The Cooper Institute
 

Founded in 1970 by the "Father of Aerobics"
Kenneth H. Cooper MD, MPH

 
 

Questionable Conclusion Regarding Risk of Jogging in Copenhagen City Heart Study

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Thursday, Jun 11, 2015

Data from the Cooper Center Longitudinal Study1, as well as from other large databases worldwide have shown conclusively that a low level of cardiorespiratory fitness (CRF) significantly increases the risk of all-cause, cardiovascular disease, and cancer mortality. As you may know, CRF is defined as the maximal ability to utilize oxygen at the cell level, and is sometimes referred to as ‘cardiovascular fitness’ or ‘aerobic power’. CRF can be measured in a clinical setting via a maximal treadmill exercise test, or in a field setting via the 1.5 mile run or 1 mile walk tests. You may have taken one or more of these tests. Moving from a low to a moderate level of CRF provides a substantial decrease in mortality risk, while moving from a moderate to high level of CRF provides a further but smaller decrease in risk.

A recent study published in the Journal of the American College of Cardiology2 attracted the attention of worldwide media, who used headlines such as “Fast Running is as Deadly as Sitting on Couch.” Having been a competitive runner many years ago, I must admit that I raised my eyebrows when I saw these kinds of headlines, so I quickly checked out the details to see what all the fuss was about. The study followed 1098 joggers and 413 sedentary individuals in Copenhagen, Denmark; all subjects were apparently healthy when the study began. Using jogger responses to a questionnaire, the researchers divided them into light (n=576), moderate (n=262), and strenuous (n=40) jogger groups. A total of 145 all-cause deaths occurred during a ~13 year follow-up period, with 128 deaths in the sedentary group and 17 deaths in the jogging groups. Light and moderate joggers had significantly lower risks of dying when compared to the sedentary group. Surprisingly, strenuous joggers were reported to have the same risk of dying as the sedentary group. Further inspection reveals a potential flaw in this conclusion. Because there were only 2 deaths in the group of 40 strenuous joggers, there was not enough statistical power to warrant any conclusion regarding this group. Let me give you an analogy. Say that 2 blindfolded men ran across a busy highway and were not struck by a car. Would anyone conclude based on those two events, that it is perfectly safe for everyone to run blindfolded across a busy highway? Of course not! Similarly, a total of two deaths in a tiny sample of 40 strenuous joggers suggest an inadequate sample size to anyone who is familiar with research design and statistics. As a comparison, a 2013 Cooper Center Longitudinal Study paper3 published in Circulation:Heart Failure  showed that moderate to high levels of CRF significantly reduced the risk of dying from heart failure. The sample size in that study was 44,674 men who were tracked for an average of 20 years, with 153 heart failure deaths occurring during the follow-up period. Now that’s a Texas-sized sample size where a meaningful conclusion can be stated!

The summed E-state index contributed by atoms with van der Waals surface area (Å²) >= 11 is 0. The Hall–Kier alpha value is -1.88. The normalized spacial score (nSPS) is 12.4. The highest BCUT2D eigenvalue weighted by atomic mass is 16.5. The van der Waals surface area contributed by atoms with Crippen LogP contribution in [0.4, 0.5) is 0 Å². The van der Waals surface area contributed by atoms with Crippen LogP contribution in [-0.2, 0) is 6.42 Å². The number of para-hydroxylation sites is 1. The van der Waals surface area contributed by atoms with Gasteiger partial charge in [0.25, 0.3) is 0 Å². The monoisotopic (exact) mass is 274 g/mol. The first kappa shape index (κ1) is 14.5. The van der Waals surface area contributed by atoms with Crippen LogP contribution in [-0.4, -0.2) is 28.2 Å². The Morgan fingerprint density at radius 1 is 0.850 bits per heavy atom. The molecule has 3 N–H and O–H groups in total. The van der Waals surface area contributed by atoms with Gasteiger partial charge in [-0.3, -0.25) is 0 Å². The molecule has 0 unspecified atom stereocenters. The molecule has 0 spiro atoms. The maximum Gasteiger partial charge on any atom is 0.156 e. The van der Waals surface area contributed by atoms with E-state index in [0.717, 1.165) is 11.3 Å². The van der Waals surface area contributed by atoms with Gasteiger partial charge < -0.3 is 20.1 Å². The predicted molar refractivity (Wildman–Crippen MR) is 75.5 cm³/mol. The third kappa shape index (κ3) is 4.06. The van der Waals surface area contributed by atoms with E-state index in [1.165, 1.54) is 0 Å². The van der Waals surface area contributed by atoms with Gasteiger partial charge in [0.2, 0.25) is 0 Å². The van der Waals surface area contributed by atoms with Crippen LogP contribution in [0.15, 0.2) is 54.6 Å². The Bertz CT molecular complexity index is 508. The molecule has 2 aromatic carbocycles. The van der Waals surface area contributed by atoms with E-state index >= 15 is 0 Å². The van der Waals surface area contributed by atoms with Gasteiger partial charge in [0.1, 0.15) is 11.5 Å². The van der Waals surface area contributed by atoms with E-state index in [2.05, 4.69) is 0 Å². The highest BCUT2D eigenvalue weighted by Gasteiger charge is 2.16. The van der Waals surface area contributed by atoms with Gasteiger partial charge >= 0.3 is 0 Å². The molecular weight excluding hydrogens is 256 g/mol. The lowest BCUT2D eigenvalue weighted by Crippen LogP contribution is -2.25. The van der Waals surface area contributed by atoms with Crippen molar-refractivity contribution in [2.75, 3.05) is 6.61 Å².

It is very surprising that the limitations of the Copenhagen jogging study were not more strongly emphasized in the manuscript. One must have an adequate sample size with an adequate number of events i.e., deaths before any type of meaningful conclusion can be made.

While no one doubts that you can get too much of a good thing with exercise,  this study did little to identify how much is too much.

To learn more about cardiorespiratory fitness and the role of interval training, consider the Cooper Institute’s 1-day Interval Training workshop. You don’t need to be a fitness professional to take this course, the general public is welcome.

 

References

1Blair, S.N., Kohl, H.W., Paffenbarger, R.S., Clark, D.G., Cooper, K.H., Gibbons, L.W. (1989). Physical fitness and all-cause mortality. JAMA. 262(17):2395-2401. 2Schnohr, P., O’Keefe, J.E., Marott, J.L., Lange, P., Jensen, G.B. (2015). Dose of jogging and long-term mortality: the Copenhagen city heart study. JACC. 65(5):411-419. 3Farrell, S.W, Finley, C.E, Radford, N.B, Haskell, W.L. (2013). Cardiorespiratory fitness, body mass index, and heart failure mortality in men: Cooper Center Longitudinal Study.Circ Heart Failure. 6(5):898-905.